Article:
In Bradley v. Sebelius, 621 F.3d 1330 (11th Cir. 2010), CCL represented a Florida family whose entire judgment arising from the negligent death of their father in a nursing home was claimed by Medicare for expenses it had advanced for medical care.  The family had settled the case for available policy limits, which constituted a tiny percentage of the damages they could have claimed.  After the Department of Health and Human Services refused to lower their reimbursement claim or participate in an apportionment in a Florida probate court, counsel for the family started a declaratory judgment in action in federal district court, which ruled in favor of  the federal department.  CCL took the case up on appeal to the 11th Circuit, where it argued that the Department's statutory interpretation lacked the force of law because it had not been subject to review and comment and had placed the family in a Catch-22 situation. The 11th Circuit adopted CCL's argument in full, also characterizing the situation as a Catch-22, and reduced the Department's share of a $50,000 settlement to $455 less attorney fees.

In FCAN v. Bush, 830 So.2d 148 (Fla. 1st DCA 2002), CCL, along with Florida lawyers, challenged a 1999 omnibus tort reform statute, resulting in a circuit court victory, which was reversed on appeal on standing grounds, using a rationale that has now been repudiated.  In Wexler v. Lapore, 385 F.3d 1336 (11th Cir. 2004), and Wexler v. Anderson, 452 F.3d 1226, CCL challenged voting administration that used the excuse of different systems within a single election districts to avoid recounts in extraordinarily close elections.  The lawsuit resulted in a legislative change to the law, adopting the relief sought by the lawsuit.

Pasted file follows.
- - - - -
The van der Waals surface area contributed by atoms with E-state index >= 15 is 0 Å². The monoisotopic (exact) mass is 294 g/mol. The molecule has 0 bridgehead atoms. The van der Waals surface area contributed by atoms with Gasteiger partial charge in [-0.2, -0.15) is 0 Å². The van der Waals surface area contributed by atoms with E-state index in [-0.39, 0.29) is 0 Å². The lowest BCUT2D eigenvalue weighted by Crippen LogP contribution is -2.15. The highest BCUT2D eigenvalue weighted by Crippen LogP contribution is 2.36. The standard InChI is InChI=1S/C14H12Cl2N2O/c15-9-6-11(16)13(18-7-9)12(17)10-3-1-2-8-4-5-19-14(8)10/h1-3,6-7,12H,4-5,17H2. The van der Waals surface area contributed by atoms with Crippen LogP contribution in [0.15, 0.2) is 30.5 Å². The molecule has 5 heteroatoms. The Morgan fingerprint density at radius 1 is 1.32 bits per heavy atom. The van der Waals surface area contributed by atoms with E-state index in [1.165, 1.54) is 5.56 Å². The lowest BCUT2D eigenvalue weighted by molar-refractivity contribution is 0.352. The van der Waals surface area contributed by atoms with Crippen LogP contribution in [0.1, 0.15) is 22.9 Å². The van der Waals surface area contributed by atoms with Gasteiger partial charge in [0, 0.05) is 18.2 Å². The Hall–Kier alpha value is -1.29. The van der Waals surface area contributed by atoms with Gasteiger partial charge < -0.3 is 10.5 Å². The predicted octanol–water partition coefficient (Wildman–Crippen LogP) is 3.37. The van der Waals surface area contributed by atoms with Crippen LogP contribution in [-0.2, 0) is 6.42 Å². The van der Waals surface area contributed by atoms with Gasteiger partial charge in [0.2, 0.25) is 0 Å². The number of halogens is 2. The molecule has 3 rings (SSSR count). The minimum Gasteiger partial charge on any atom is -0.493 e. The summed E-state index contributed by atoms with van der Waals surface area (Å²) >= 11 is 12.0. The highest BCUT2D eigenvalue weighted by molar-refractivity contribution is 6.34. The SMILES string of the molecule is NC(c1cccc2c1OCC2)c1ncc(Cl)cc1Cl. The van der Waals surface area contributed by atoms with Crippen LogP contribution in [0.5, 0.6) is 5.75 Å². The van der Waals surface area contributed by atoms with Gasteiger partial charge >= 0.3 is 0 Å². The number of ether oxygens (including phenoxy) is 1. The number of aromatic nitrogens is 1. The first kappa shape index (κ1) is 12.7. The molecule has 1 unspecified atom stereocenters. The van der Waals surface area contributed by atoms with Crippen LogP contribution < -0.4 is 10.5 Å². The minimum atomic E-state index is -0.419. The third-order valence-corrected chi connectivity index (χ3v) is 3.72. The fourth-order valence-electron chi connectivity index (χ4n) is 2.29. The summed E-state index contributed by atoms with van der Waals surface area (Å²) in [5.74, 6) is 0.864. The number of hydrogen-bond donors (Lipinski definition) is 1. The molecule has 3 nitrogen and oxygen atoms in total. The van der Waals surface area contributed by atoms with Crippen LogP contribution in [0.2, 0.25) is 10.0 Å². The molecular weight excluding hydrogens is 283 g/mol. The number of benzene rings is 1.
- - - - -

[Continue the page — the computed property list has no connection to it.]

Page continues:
In addition, CCL has two pending challenges to a Florida statute that authorized ex parte interviews, presuit, with a putative medical-malpractice plaintiff's treating physicians. In 2013, CCL won a decision in the U.S. District Court for the Northern District of Florida, finding the statute preempted by federal law in Murphy v. Dulay, 975 F. Supp.2d 1200 (N.D. Fla. 2013). That decision is currently on appeal to the 11th Circuit, with oral argument scheduled for the third week of August.  A second case in state court in Pensacola adds additional claims, asserting that the law also violates provisions of the Florida Constitution. That case, Weaver v. Meyers, 2013 CA 001714 (Fla. 1st Jud. Cir.), is currently under advisement in a Florida trial court.

Currently, CCL has filed an amicus brief on behalf of AAJ in the Florida Supreme Court in the pending case of Westphal v. City of St. Petersburg, Nos. SC13-1930 & SC13-1976, which raises the question of whether an injured worker who has exhausted his limit on temporary total disability is eligible for permanent total disability benefits.

Peck Serves as Moderator at AAJ Class Action Seminar

June 4th, 2014

CCL’s Robert S. Peck served as the moderator for an all-day seminar on Consumer Warranty Class Actions, sponsored by the American Association for Justice at its headquarters June 4.  The seminar covered operation of the Magnuson-Moss Act, challenges to class actions, special issues arising at the certification stage, lessons from the Whirlpool moldy washer litigation, and approaches to settlement.